<output encoding="utf-8" output="text/html"/>
    <item id="table-of-contents" properties="nav" href="toc.html" media-type="application/xhtml+xml"/>
    <item id="html" href="your-book.html" media-type="text/x-oeb1-document"/>
    <itemref idref="table-of-contents"/>
    <itemref idref="html"/>
    <reference type="toc" title="Table of Contents" href="toc.html"/>
    <reference type="text" title="Beginning" href="toc.html"/>

For more information about OPF files, see the epub-boilerplate wiki on GitHub and the section titled “Finish your TOC” in the Amazon guide.

Step 4: Create a toc.ncx file – not sure this is needed

I’m not sure that you need a toc.ncx file for Amazon Kindle books. The Amazon docs seem to imply that you don’t need one. But I created one anyway, and included it in the upload of my book. I figure it may be useful for older types of devices that people may be using to read the book.

Below is an example of a toc.ncx file. Note the two attributes that increase incrementally: playOrder and the chapter number.

<?xml version="1.0" encoding="UTF-8"?>
<!DOCTYPE ncx PUBLIC "-//NISO//DTD ncx 2005-1//EN"
<ncx version="2005-1" xml:lang="en" xmlns="">
<!-- The following four metadata items are required for all NCX documents,
including those conforming to the relaxed constraints of OPS 2.0 -->
    <meta name="dtb:uid" content="uid"/> <!-- same as in .opf -->
    <meta name="dtb:depth" content="1"/> <!-- 1 or higher -->
    <meta name="dtb:totalPageCount" content="0"/> <!-- must be 0 -->
    <meta name="dtb:maxPageNumber" content="0"/> <!-- must be 0 -->
    <text>Your Title</text>
    <text>Name, Your</text>

	<navPoint class="toc" id="table" playOrder="1">
		<navLabel><text>Table of Contents</text></navLabel>
		<content src="toc.html" /> 
	<navPoint class="titlepage" id="L1T" playOrder="2">
		<content src="your-book.html#welcome" /> 
	<navPoint class="titlepage" id="L1T" playOrder="3">
		<navLabel><text>Chapter 1</text></navLabel>
		<content src="your-book.html#chapter-1" /> 
	<navPoint class="titlepage" id="L1T" playOrder="4">
		<navLabel><text>Chapter 2</text></navLabel>
		<content src="your-book.html#chapter-2" /> 



Step 5: Zip all the files (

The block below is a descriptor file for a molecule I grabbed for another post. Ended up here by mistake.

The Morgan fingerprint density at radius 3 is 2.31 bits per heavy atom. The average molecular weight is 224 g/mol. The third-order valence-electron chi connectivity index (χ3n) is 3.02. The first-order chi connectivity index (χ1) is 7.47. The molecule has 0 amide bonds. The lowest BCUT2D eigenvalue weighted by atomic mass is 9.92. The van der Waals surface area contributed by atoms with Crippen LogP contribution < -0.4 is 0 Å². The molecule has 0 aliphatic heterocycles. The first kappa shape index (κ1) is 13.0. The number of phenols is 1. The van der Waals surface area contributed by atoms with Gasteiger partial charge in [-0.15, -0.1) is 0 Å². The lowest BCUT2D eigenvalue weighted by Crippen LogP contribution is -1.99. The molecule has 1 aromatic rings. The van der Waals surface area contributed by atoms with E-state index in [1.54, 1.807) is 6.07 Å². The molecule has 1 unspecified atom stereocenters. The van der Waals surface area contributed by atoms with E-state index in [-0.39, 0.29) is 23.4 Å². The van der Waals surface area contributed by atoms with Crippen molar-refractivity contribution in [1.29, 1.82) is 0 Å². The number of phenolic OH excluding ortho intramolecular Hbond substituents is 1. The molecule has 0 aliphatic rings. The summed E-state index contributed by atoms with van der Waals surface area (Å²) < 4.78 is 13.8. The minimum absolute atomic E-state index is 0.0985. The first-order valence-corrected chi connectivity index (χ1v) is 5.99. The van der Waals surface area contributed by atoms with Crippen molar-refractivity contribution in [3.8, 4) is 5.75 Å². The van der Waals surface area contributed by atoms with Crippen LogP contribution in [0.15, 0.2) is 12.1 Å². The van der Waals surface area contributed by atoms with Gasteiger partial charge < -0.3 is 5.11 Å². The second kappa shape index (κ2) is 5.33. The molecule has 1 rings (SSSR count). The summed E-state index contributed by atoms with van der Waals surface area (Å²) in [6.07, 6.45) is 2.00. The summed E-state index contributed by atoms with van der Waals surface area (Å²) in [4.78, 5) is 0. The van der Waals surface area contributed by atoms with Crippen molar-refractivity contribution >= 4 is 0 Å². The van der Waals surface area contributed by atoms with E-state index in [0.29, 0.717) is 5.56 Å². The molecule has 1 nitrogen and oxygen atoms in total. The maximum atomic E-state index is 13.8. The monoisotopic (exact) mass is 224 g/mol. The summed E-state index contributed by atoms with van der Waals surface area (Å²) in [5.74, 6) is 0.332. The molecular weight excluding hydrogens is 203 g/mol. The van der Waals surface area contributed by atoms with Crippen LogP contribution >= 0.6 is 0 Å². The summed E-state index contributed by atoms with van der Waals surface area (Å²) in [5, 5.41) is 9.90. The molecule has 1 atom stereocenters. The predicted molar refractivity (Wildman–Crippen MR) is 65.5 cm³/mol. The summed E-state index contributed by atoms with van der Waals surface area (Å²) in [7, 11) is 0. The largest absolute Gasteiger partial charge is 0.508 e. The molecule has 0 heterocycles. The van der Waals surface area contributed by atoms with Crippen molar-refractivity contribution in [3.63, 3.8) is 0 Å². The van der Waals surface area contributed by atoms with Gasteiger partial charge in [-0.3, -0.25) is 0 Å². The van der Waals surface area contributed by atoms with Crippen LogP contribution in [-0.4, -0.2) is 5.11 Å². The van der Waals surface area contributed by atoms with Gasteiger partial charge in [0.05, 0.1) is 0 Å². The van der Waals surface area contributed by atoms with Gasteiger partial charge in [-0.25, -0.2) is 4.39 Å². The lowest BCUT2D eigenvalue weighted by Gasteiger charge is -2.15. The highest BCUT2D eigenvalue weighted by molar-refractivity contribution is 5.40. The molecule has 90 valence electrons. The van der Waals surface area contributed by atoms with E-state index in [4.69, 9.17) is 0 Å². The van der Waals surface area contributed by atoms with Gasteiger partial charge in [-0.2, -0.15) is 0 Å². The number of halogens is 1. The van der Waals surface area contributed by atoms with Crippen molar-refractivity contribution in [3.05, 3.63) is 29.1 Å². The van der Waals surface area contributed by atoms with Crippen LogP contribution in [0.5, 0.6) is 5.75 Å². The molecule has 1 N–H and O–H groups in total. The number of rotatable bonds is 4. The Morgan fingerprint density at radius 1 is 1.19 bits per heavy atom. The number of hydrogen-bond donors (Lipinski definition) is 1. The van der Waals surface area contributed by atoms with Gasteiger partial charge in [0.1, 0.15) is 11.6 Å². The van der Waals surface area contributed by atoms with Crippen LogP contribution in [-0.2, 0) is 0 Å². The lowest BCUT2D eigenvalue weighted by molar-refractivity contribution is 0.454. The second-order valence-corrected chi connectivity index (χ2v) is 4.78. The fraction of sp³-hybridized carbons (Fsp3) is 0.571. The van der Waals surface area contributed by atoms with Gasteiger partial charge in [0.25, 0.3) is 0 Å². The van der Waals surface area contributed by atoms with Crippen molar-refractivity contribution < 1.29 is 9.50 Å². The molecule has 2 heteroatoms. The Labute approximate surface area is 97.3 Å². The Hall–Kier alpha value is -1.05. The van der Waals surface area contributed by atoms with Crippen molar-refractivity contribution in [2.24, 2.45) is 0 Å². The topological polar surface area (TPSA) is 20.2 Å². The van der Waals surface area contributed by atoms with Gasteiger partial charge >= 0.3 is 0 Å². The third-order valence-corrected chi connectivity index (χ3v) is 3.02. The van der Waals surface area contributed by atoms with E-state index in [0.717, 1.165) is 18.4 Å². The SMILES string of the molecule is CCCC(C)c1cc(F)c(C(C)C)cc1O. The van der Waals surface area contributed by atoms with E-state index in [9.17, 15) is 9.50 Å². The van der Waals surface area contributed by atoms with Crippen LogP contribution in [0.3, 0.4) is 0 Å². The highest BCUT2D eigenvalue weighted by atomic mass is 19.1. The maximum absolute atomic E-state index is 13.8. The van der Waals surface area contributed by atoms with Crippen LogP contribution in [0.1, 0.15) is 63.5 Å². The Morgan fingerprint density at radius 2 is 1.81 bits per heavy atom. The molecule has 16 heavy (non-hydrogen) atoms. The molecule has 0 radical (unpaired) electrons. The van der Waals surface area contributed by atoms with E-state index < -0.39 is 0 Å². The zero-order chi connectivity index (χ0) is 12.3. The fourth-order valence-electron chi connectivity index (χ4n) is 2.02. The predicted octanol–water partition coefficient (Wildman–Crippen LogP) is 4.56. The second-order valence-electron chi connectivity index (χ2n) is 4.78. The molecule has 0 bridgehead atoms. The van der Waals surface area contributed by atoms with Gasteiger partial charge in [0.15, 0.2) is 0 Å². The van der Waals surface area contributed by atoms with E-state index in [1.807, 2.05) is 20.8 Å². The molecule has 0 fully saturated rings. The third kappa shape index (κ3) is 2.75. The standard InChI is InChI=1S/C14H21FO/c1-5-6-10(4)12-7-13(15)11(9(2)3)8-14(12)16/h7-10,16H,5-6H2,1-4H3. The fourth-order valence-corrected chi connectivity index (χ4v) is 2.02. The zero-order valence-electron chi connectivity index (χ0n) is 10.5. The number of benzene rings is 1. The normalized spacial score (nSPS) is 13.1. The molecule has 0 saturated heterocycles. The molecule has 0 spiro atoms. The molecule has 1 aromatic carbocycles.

Zip the following files into a zip file named something like (the name of the zip file is up to you):

  • your-book.html (the file name is up to you, but the extension must be .html)
  • toc.html (use this file name)
  • your-book.opf (the file name is up to you, but the extension must be .opf)
  • toc.ncx (use this file name)

Step 6: Upload the zip file to Amazon

  1. Go to Kindle Direct Publishing. Sign in, or create an account if you don’t yet have one.
  2. Follow the prompts to create a new ebook and supply the requested information.
  3. When the Upload eBook manuscript option appears, click it.
  4. Follow instructions to upload your zip file.


When things go wrong, the error message you get from KDP isn’t very helpful. It basically tells you that there was an error processing your file, and you should check your files.

A couple of issues I had, which may help you diagnose any problems you come across:

  • Check the little things, like syntax bugs a copy/paste errors. In the book’s content file, one of the id attributes for my chapter headings was wrong. In effect, I had two headings with id="chapter-2", and none with id="chapter-2". KDP was happy when processing the content file alone, but gave an error as soon as I tried to hook it up to the toc.
  • Character encoding is a hassle. I ran into trouble with apostrophes, ellipses, etc, because the default character encoding for my editor was UTF-8. It’s safest to set your editor to use ANSI. See Amazon’s documentation.

Hint: If things go wrong, try uploading just your HTML content file

If you can’t get your toc and OPF files to work, one trick is to first upload just your HTML content file to Amazon KDP, then download the resulting Kindle file from Amazon and adapt it.

  1. Go to Kindle Direct Publishing (KDP). Sign in, or create an account if you don’t yet have one.
  2. Follow the prompts to create a new ebook and supply the requested information.
  3. When the Upload eBook manuscript option appears, click it.
  4. Follow instructrions to upload your HTML file.

Amazon KDP takes your HTML and creates the basic set of files that it needs to make a Kindle book. You can now make use of those files. So, when the upload is finished, follow these steps to download the results as a zip file:

  1. Still in KDP, scroll down to the Kinde eBook Preview section and click Preview on your Kindle device. A small section open on the page.
  2. In the section that opens on the page, click the HTML link in the first bullet point. (The text is “Step 1: Download your converted book file: HTML or MOBI.)
  3. Wait for the zip file to download, then unzip it on your computer.

Now you can continue working on the files as described earlier in this post, and upload them again as a zip file. You can download and upload as often as you need.

Other useful resources

Perry Garvin has written a useful article on making a Kindle book with HTML and CSS. I follow a different procedure from the one mentioned in that post, but the description of the files, and the sample doc set are very useful.

Amazon’s KDP Jumpstart is a good entry point into the world of Kindle Direct Publishing.



About Sarah Maddox

Technical writer, author and blogger in Sydney

Posted on 15 April 2018, in book, Fiction, technical writing and tagged , , , . Bookmark the permalink. Leave a comment.